A little hot mess

A little hot mess

11 April 2017

Gender in all its complexity flourishes in he she they, says Joseph Winer

Gender is an increasingly topical talking point, but one that is often quite difficult to talk about. As society moves along with the times, we as a whole are becoming more accepting and aware of gender as a social construct, one that actually goes beyond a gender binary system. It has become apparent that the assigning of gender at birth is based purely on the presence or absence of the male sex organ. Gender is far more complex than the binary allows.

he she they explores the fluidity of gender, specifically the relationship between gender, sexuality and clothing. It does so through the fairytale-esque narrative of a child who doesn’t associate themselves with either set of gendered clothing. The sparse narrative that surfaces a few times throughout the piece takes a supportive role, for this devised play produced by O Collective is primarily performed as a series of dance and movement sequences.

One such sequence involves one performer removing layers of clothes to the sounds of heavy drumming, leading to the last layer, a dress, in which they spin around the stage, holding total control of an item of which society deems does not belong to them.

This sequence is perhaps the most poignant in the piece, as the performer moves as one with the items, one image powerfully presenting a scarf as a noose around his neck that he tugs towards the sky.

The final dance sequence, performed simultaneously by four of the actors, is repeated for quite some time while another performer reads a series of gender labels into a microphone. Through a sense of endurance, we are given a snippet into the difficulties faced by someone who is not accepted by the society-constructed system of gender.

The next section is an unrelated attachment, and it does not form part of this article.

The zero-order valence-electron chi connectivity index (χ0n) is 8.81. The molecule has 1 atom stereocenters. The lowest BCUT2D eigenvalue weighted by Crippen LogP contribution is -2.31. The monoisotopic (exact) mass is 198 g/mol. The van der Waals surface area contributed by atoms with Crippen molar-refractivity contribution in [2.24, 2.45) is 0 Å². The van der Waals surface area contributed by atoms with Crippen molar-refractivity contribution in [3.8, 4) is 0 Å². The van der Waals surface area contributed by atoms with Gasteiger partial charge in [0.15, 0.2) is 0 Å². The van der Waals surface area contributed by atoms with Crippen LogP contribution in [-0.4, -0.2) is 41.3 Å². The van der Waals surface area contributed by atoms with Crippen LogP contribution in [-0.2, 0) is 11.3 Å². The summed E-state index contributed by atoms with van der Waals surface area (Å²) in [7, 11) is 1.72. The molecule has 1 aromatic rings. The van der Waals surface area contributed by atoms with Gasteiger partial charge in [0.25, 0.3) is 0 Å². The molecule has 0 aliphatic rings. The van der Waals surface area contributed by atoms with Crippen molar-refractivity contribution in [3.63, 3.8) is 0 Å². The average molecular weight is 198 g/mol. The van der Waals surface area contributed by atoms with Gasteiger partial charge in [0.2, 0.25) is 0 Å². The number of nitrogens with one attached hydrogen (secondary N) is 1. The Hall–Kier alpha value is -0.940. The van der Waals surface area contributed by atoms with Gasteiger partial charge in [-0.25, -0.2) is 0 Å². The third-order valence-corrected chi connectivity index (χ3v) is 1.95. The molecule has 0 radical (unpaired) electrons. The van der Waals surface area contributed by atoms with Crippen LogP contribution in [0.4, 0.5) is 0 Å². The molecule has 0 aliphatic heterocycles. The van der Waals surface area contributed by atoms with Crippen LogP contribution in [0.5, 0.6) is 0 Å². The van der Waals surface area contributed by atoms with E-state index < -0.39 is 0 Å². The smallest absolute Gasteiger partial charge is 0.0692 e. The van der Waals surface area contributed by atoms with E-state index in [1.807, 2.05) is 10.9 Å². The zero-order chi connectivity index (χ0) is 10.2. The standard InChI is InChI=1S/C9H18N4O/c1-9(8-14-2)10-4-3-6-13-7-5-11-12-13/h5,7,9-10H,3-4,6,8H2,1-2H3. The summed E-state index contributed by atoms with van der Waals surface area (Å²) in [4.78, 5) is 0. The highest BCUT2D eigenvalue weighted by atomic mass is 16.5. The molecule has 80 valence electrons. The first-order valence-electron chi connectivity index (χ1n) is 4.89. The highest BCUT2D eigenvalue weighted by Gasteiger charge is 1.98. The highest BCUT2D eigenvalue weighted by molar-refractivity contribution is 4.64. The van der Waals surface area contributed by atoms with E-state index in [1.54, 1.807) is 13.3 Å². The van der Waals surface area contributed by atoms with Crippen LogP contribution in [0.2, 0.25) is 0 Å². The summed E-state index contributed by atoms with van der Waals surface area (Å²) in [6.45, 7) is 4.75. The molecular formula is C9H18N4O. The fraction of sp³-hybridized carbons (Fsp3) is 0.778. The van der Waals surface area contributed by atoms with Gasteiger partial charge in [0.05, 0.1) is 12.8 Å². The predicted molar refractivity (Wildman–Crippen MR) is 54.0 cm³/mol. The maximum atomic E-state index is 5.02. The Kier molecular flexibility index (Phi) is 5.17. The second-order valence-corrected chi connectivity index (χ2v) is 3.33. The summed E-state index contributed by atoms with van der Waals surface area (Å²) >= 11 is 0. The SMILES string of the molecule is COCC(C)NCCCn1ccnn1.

Amidst teary eyes, there is also an unusual element of comic relief, as one of the actors wanders about the theatre, asking the audience if they have seen her missing shoe. The comedy at first is certainly entertaining, although does seem a little out of place later on in the piece when we’re at its emotional pique. Once her shoes are on, she tap dances away while delivering a sexist stand-up routine of all the clich├ęs, a multi-tasking talent that is fiercely performed and thoroughly captivating.

There’s a moment of audience participation that I’m still unsure about, as one actor takes a microphone to a select few and asks what the difference between a man and a woman is, placing them right in the spotlight. It seems to put an unnecessary pressure on the audience, and ultimately the piece suggests that such a question is unanswerable, so asking some random audience members is possibly a little cruel.

In the background of the seemingly natural choreography that moves us swiftly along sits a group of musicians, who pull an equal weight to the show, matching the energy of the movement with their beat and rhythm, which governs the pace of the whole show and ignites that intrinsic, splurge of emotion that only music is capable of doing.   

This show asks big questions, and ultimately uses dance to express that which words cannot. At times it is a little messy, with lots going on and the focus sometimes unclear, but if you commit to the performance and interact with what is being shown and said, you will hopefully realise that it all sort of works. Yes, it’s a little messy. But gender is a messy issue. There are few answers and lots of questions, and he she they manages to encapsulate the complexities of gender, through its powerful music, simplified dialogue and purposeful chorography that tells you everything you need to know. 

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Photo credit: Aenne Pallasca